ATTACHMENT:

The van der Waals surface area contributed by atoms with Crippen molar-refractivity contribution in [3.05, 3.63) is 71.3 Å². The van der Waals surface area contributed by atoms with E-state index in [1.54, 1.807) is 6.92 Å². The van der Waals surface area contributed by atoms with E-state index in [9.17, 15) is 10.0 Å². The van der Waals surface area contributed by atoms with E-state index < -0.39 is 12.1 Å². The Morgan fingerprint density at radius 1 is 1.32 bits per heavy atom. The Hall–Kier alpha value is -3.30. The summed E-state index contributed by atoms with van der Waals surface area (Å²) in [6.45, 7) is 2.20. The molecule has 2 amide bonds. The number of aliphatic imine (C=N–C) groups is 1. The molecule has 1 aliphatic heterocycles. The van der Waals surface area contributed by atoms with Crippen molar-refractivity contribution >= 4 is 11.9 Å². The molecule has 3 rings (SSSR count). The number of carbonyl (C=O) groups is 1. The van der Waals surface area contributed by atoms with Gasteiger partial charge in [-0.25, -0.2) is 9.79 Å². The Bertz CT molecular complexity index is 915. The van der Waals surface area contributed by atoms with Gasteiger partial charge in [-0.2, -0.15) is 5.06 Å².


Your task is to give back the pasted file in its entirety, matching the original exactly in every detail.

The van der Waals surface area contributed by atoms with Crippen molar-refractivity contribution in [3.05, 3.63) is 71.3 Å². The van der Waals surface area contributed by atoms with E-state index in [1.54, 1.807) is 6.92 Å². The van der Waals surface area contributed by atoms with E-state index in [9.17, 15) is 10.0 Å². The van der Waals surface area contributed by atoms with E-state index < -0.39 is 12.1 Å². The Morgan fingerprint density at radius 1 is 1.32 bits per heavy atom. The Hall–Kier alpha value is -3.30. The summed E-state index contributed by atoms with van der Waals surface area (Å²) in [6.45, 7) is 2.20. The molecule has 2 amide bonds. The number of aliphatic imine (C=N–C) groups is 1. The molecule has 1 aliphatic heterocycles. The van der Waals surface area contributed by atoms with Crippen molar-refractivity contribution >= 4 is 11.9 Å². The molecule has 3 rings (SSSR count). The number of carbonyl (C=O) groups is 1. The van der Waals surface area contributed by atoms with Gasteiger partial charge in [-0.25, -0.2) is 9.79 Å². The Bertz CT molecular complexity index is 915. The van der Waals surface area contributed by atoms with Gasteiger partial charge in [-0.2, -0.15) is 5.06 Å².